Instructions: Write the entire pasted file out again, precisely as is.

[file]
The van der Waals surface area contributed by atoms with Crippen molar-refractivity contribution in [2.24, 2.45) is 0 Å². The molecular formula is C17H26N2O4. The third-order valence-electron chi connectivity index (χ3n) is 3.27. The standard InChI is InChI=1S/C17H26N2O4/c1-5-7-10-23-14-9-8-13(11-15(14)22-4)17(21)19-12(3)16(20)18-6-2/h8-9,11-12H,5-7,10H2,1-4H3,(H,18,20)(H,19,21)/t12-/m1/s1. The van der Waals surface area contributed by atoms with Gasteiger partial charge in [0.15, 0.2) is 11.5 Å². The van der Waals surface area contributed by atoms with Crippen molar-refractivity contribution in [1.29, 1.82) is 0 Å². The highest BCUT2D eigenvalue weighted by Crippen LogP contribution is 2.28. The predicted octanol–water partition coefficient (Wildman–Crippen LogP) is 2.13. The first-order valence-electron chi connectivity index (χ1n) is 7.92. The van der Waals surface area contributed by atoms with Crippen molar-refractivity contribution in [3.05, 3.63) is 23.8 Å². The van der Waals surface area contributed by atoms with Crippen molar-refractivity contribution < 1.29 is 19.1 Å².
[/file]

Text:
The van der Waals surface area contributed by atoms with Crippen molar-refractivity contribution in [2.24, 2.45) is 0 Å². The molecular formula is C17H26N2O4. The third-order valence-electron chi connectivity index (χ3n) is 3.27. The standard InChI is InChI=1S/C17H26N2O4/c1-5-7-10-23-14-9-8-13(11-15(14)22-4)17(21)19-12(3)16(20)18-6-2/h8-9,11-12H,5-7,10H2,1-4H3,(H,18,20)(H,19,21)/t12-/m1/s1. The van der Waals surface area contributed by atoms with Gasteiger partial charge in [0.15, 0.2) is 11.5 Å². The van der Waals surface area contributed by atoms with Crippen molar-refractivity contribution in [1.29, 1.82) is 0 Å². The highest BCUT2D eigenvalue weighted by Crippen LogP contribution is 2.28. The predicted octanol–water partition coefficient (Wildman–Crippen LogP) is 2.13. The first-order valence-electron chi connectivity index (χ1n) is 7.92. The van der Waals surface area contributed by atoms with Crippen molar-refractivity contribution in [3.05, 3.63) is 23.8 Å². The van der Waals surface area contributed by atoms with Crippen molar-refractivity contribution < 1.29 is 19.1 Å².